Perhaps the most intriguing element of the segment in valuation terms is the guaranteed cash flow from pre-need (cemetery sales) and pre-arrangement contracts (funeral sales). While Stewart had return on invested capital of about 6% in 1998, the firm sold nearly three prearranged funeral services for every one it delivered from its backlog (the average ratio for the last five years). Therefore, you can look at the "real" net operating profit after tax in a number of ways. You could discount the cumulative "pre" pool of funds (about $1.3 billion) to present value in a DCF model, or simply look at what the firm is really taking in based on the capital it has deployed. For example, in 1998 Stewart only recognized the revenue from services that it actually performed, but meanwhile it's signing contracts at roughly three times the amount of revenues reported. Is it proper to only use 1998 after tax operating earnings to indicate what the company made off of the capital it has employed?

If the company is always going to have a backlog -- sorry, you have to buy into the notion that people will always die -- then the answer has to be no. And at current levels it looks like the present value of those pre-need, pre-arrangement cash flows are not even in the equation. The accounting for these things can get pretty arcane, but here's a little overview:

Pre-need funeral sales are facilitated by deposits to a trust or purchase of a third party insurance product (at whole or in a part). Since companies do not have access to the trust fund principal, the related assets and liabilities are not reflected on the firm's balance sheet. Although the marketing costs associated with getting these contracts come out of cash flow, the actual expenses are deferred and amortized over an industry average of twelve years (approximating the expected time of service). Accounting standards dictate that a revenue cannot be recorded until it is earned, and deferrals such as unearned revenue accounts need to be recorded as liabilities until they perform the service. However, with the typical company's average number of pre-need funeral contracts standing at 20,000, most are loathe to distort their balance sheet numbers with huge deferrals. Yet for valuation purposes the amount of pre-need contracts are an important consideration as we discussed.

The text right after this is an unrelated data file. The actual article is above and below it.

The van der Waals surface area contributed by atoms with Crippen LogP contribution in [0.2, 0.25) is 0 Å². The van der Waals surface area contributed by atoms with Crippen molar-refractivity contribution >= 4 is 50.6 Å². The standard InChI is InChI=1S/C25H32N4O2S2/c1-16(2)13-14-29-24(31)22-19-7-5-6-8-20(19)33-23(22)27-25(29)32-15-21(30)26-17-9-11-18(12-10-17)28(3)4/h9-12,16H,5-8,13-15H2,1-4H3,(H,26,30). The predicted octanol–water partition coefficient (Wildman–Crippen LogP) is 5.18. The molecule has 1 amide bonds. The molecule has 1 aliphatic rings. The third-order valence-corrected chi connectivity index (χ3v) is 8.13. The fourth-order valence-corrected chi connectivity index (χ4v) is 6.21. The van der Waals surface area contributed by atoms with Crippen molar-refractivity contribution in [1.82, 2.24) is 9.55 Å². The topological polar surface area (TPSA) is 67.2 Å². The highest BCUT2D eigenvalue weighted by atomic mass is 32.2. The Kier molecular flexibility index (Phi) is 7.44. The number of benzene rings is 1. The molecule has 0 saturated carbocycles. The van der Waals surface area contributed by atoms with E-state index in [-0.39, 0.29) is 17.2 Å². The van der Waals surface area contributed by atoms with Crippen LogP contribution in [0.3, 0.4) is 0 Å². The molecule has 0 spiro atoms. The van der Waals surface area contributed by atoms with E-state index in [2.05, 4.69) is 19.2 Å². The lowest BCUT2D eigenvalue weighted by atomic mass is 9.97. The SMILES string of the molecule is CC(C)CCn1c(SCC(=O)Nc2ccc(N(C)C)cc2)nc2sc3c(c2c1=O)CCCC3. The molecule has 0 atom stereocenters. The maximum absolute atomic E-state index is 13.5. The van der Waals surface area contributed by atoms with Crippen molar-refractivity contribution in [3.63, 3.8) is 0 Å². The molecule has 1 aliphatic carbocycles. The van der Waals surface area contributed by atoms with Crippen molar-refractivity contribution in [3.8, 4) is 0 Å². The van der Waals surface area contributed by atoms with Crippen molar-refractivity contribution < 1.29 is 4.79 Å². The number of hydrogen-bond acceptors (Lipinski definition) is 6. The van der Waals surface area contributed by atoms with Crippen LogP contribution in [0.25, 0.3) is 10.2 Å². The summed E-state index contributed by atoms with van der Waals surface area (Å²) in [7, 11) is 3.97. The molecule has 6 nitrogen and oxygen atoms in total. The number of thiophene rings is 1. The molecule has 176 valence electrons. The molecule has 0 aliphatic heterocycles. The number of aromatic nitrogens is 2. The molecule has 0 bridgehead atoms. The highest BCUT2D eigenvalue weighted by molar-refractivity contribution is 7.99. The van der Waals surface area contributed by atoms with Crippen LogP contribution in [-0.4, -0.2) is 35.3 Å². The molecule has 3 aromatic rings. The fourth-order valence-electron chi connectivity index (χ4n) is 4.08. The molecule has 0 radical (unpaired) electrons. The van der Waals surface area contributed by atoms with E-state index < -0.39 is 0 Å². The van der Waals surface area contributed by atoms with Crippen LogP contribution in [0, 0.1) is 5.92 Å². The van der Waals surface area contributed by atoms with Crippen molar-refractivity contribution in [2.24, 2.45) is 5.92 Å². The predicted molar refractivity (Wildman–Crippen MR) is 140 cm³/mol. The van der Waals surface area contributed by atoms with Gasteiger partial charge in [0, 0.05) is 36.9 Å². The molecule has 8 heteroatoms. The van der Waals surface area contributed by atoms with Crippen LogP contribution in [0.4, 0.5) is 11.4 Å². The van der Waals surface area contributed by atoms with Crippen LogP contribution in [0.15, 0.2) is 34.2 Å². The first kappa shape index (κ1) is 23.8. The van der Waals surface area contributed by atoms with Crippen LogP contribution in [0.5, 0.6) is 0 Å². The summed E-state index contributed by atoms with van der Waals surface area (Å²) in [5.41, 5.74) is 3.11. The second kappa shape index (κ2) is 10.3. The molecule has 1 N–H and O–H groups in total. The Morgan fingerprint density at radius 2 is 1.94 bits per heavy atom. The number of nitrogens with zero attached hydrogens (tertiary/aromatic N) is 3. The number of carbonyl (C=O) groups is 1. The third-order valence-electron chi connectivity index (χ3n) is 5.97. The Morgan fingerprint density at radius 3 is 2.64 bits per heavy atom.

Under most state laws, companies are required to make deposits into a merchandise and service trust for cemetery merchandise and services sold on a pre-need basis as well. The related trust fund income is recognized in current revenues as trust earnings. These earnings are offset by any current period inflation costs accrued related to the merchandise that has not been actually purchased. Liabilities for undelivered cemetery merchandise and services, including accruals for inflation increases, are reflected in the balance sheet numbers (unlike funeral services) net of the merchandise and service trust balance.

Anyway, before everyone starts completely glazing over, we'll bring this to an end. Don't worry, we'll revisit this topic again. Enjoy your weekend, and come visit us on the Boring board if you have the chance.

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        Rec'd   #  Security     In At     Value    Change